Pandemic deepens health inequalities for mental health patients
A study at the University of York suggests that health inequalities have been made worse during the pandemic for people who use mental health services.
The study of more than 360 people diagnosed with severe mental ill health, from a range of demographics across England, showed that 55% of the participants who smoke were smoking more than they were before the pandemic, and 29% of those who drink alcohol were drinking more than usual.
Results from the study also showed that just under half the people who took part were doing less physical activity than they did prior to the COVID-19 restrictions. These findings were more common in younger people with severe mental ill health, and in those self-reporting of a deterioration in physical health.
Dr. Emily Peckham, who led the Optimising Wellbeing in Self-isolation (OWLS) study at the University of York, said: "Our findings suggest that those with severe mental ill health, such as bipolar disorder or schizophrenia, will need targeted support over the next year, due to an increase in behaviours that could exacerbate their mental ill health further.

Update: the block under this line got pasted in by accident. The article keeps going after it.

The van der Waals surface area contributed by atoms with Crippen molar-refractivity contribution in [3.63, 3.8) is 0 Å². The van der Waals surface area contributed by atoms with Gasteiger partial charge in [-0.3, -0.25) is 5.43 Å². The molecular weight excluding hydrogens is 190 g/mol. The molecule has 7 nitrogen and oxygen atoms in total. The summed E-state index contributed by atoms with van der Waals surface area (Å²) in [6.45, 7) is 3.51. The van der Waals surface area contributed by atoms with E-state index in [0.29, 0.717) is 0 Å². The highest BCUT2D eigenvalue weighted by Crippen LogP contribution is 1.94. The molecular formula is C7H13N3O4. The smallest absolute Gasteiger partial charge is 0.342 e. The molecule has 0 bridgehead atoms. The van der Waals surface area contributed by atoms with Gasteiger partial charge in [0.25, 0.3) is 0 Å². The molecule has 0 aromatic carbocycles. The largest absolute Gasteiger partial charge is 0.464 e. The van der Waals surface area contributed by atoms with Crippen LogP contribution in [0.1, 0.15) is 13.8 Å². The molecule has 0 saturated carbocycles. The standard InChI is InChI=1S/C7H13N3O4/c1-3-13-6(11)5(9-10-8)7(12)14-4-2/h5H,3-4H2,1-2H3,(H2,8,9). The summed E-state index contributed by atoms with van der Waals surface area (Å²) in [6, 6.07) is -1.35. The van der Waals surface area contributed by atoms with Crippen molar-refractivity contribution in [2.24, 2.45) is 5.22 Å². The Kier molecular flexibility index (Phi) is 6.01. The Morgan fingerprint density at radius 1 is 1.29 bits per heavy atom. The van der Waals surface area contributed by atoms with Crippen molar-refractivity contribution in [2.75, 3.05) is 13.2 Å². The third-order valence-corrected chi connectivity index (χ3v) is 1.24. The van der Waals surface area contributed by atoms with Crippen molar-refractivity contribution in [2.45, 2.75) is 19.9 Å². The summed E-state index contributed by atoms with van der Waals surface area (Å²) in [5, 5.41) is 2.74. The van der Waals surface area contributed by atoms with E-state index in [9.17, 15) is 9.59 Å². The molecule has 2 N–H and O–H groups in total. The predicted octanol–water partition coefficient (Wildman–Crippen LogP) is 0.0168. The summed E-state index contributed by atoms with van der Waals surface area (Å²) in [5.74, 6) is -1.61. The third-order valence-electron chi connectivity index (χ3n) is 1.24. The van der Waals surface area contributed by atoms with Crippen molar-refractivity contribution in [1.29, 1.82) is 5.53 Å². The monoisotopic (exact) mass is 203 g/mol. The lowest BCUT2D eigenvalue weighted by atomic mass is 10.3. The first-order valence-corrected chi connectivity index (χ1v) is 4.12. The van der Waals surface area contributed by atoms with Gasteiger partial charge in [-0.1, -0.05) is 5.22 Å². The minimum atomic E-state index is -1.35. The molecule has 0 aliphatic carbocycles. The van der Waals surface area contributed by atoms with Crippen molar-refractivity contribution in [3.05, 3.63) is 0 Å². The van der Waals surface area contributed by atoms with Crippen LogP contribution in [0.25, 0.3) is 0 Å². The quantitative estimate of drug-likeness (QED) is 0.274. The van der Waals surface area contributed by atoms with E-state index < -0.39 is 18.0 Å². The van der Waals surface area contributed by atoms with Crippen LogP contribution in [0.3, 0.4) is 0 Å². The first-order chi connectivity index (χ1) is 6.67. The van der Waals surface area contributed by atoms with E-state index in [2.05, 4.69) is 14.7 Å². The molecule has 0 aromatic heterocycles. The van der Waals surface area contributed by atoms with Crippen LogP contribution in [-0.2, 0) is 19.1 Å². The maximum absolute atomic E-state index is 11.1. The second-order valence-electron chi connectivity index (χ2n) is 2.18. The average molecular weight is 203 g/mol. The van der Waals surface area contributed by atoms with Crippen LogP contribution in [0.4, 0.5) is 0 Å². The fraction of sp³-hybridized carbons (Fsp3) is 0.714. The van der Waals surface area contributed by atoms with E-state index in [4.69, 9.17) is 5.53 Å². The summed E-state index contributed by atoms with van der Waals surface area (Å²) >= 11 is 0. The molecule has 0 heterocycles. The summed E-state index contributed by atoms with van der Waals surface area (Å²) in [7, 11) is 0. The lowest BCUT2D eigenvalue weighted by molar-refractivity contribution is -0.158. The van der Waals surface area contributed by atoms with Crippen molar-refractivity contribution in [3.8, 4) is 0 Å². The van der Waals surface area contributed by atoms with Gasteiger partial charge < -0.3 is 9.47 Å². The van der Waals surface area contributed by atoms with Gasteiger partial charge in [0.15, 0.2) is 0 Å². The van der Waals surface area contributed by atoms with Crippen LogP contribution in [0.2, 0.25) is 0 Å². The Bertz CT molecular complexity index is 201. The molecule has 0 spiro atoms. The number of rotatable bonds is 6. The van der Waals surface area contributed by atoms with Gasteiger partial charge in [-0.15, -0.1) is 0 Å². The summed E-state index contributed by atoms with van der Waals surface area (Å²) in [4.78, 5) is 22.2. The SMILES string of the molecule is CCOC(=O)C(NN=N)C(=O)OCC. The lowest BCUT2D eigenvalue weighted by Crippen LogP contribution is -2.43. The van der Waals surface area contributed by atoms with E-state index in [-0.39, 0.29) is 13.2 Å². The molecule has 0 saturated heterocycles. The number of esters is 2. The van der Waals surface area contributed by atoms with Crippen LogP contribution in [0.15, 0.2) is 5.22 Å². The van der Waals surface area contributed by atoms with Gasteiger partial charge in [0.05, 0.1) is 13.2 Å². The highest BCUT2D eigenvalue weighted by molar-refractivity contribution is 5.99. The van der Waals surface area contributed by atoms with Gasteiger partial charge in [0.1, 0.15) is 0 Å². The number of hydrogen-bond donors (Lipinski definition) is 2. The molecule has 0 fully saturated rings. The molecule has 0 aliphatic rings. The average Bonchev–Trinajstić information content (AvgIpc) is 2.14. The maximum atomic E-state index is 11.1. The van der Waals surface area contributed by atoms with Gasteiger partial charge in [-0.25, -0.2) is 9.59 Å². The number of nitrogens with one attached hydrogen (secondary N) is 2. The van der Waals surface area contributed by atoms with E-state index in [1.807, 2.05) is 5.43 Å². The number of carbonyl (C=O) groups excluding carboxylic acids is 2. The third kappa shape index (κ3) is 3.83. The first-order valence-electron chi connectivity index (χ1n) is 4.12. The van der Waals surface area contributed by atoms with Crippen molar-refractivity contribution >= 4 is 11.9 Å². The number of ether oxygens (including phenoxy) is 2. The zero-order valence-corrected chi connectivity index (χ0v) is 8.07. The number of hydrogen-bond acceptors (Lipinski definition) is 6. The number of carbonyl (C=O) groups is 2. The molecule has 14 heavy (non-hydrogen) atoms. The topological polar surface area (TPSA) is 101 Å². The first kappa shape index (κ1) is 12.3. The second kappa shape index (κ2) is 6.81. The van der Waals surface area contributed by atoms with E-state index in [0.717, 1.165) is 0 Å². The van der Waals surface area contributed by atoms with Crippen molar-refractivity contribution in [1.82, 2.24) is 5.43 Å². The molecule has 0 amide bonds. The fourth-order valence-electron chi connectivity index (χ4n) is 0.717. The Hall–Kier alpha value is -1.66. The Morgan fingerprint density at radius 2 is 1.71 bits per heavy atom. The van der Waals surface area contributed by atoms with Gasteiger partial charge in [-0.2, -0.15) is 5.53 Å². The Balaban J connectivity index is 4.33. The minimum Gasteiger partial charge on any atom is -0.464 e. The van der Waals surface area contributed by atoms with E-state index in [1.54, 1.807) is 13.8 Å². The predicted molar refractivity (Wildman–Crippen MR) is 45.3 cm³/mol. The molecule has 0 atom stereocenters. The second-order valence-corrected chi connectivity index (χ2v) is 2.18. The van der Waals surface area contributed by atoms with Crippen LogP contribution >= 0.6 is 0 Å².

"With the future looking more-and-more digitised than before, we are likely to see some people feeling isolated, and so we need to recognise that different people respond differently to a changing world based on the parameters of their condition.
The research showed that targeted extra support, such as more funding for services, and services considering individual's needs, will be needed for these patients over the coming year as a result of the pandemic.
These services should consider that face-to-face interaction with patients may be preferable for some people in order to mitigate against longer-term consequences of health risk behaviours linked to experiences during the pandemic, such as smoking and drinking.
Panagiotis Spanakis et al. The Digital Divide: Amplifying health inequalities for people with severe mental ill health in the time of COVID-19., The British Journal of Psychiatry (2021). DOI: 10.1192/bjp.2021.56